Background Maintenance of remission is an important therapeutic goal in rheumatoid arthritis (RA). Several studies have proposed that RA patients maintaining remission could alter their current RA treatment strategy by reducing or withdrawing biological therapy1)2). However, few studies have investigated what factors lead to the loss of remission in a short period of time in RA patients who had previously sustained a remission state.
Objectives To investigate the risk factors for early deterioration after sustained DAS28 remission in RA patients in daily practice by using the large, observational, Institute Of Rheumatology, Rheumatoid Arthritis (IORRA) cohort, in which data were collected biannually.
Methods RA patients were selected for this study if they were not in DAS28 remission between October 2008 and October 2009 but subsequently achieved and sustained DAS28 remission at two consecutive data collections. These patients were observed to determine if DAS28 remission was maintained for 3 years. Cox regression analyses were conducted to examine risk factors for early deterioration within 3 years after sustained DAS28 remission at two consecutive data collections (1-year DAS28 remission).
Results A total of 841 patients with a sustained 1-year DAS28 remission state were analyzed. Females comprised 83% of the study population. The mean (SD) age and disease duration were 57.3 (13.0) years and 11.9 (8.8) years, respectively. The mean (SD) DAS28 and Japanese version of the Health Assessment Questionnaire (J-HAQ) score were 2.1 (0.4) and 0.4 (0.5), respectively. The mean (SD) methotrexate dosage and percentage of biologic use was 8.4 (3.3) mg/week and 18%, respectively. The proportions of the patients whose disease activity deteriorated within 1, 2 or 3 years after a sustained 1-year DAS28 remission state were 41.4%, 57.0% and 64.4%, respectively. Cox regression analyses confirmed that longer disease duration (p=0.045), higher DAS28 score during a 1-year DAS28 remission (p<0.0001), and decrease in methotrexate dose during the DAS28 remission state (p=0.03) were the significant factors associated with early deterioration from the DAS28 remission state.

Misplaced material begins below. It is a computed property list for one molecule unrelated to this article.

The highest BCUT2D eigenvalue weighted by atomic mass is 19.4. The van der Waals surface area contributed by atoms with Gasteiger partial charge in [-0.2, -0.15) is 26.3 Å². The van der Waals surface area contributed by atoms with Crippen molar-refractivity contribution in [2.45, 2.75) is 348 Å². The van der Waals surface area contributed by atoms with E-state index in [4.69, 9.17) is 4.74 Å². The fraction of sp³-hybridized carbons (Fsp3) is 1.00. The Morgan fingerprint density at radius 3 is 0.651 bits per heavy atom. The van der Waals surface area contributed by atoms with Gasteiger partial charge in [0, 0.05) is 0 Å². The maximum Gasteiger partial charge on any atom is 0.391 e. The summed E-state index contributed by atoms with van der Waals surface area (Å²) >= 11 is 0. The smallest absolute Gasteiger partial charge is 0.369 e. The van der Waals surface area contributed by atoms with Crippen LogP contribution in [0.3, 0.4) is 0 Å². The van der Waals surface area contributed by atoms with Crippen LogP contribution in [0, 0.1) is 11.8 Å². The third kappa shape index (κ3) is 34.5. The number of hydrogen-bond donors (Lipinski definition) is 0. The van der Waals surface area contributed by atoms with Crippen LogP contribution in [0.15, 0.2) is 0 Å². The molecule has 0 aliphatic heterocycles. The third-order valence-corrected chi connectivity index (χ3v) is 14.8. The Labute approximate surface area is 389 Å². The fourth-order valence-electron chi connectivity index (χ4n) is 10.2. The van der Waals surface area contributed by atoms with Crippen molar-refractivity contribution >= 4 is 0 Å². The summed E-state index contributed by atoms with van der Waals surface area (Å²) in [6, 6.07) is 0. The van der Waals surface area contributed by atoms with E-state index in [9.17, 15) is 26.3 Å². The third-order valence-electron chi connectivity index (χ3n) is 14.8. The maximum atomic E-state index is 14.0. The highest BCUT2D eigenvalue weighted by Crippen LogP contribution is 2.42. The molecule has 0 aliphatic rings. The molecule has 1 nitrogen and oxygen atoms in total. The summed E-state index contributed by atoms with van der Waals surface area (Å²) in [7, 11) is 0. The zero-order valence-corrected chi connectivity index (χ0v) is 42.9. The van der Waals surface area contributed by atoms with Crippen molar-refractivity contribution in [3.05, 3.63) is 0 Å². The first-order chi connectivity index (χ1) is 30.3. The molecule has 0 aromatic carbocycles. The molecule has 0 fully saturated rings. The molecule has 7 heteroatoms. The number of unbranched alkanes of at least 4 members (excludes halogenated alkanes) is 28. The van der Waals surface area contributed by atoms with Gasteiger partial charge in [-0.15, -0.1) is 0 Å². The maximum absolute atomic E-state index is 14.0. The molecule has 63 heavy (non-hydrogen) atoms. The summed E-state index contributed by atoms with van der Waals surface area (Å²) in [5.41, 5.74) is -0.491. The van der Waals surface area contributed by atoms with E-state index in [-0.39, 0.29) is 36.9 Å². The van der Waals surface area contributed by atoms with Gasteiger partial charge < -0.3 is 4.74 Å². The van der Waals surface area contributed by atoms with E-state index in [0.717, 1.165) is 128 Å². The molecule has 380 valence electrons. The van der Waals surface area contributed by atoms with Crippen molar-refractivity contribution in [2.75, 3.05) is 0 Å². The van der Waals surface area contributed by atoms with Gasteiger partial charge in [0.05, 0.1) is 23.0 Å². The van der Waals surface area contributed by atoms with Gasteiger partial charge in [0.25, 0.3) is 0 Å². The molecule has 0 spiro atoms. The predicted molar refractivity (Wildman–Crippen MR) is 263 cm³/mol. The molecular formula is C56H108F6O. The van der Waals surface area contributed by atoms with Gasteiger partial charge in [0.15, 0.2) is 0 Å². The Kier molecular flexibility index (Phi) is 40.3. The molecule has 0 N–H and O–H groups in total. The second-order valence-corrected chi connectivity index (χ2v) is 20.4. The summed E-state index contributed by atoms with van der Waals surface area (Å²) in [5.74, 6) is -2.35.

Conclusions A decrease in the methotrexate dose during DAS28 remission was a significant factor associated with early deterioration in patients with RA in daily practice. Methotrexate dose reductions should be done prudently even in patients with sustained DAS28 remission.
Smolen JS et al., Lancet. 2013;381:918-29.
Tanaka Y et al., Clin Exp Rheumatol 2013;31:S22-7
Disclosure of Interest K. Shidara: None declared, E. Inoue: None declared, E. Tanaka: None declared, R. Yamaguchi: None declared, Y. Shimizu: None declared, D. Hoshi: None declared, N. Sugimoto: None declared, A. Nakajima: None declared, S. Momohara Consultant for: AbbVie, Bristol-Myers-Squibb, Eisai, Mitsubishi-Tanabe, and Takeda, A. Taniguchi Grant/research support from: Takeda, Consultant for: AbbVie, Eisai, Mitsubishi-Tanabe, and Teijin, H. Yamanaka Grant/research support from: AbbVie, Asahikasei Pharma, Astellas, Bristol-Myers-Squibb, Chugai, Daiichi-Sankyo, Eisai, GlaxoSmithKline, Janssen, Mitsubishi-Tanabe, MSD, Nippon Kayaku, Pfizer, Santen, Taisho-Toyama, Takeda, Teijin Pharma, Consultant for: Teijin Pharma, Chugai, Astellas, Bristol-Meyers, AbbVie, Daiichi-Sankyo, Nihon-Kayaku, Mitsubishi-Tanabe, Pfizer, Takeda, UCB
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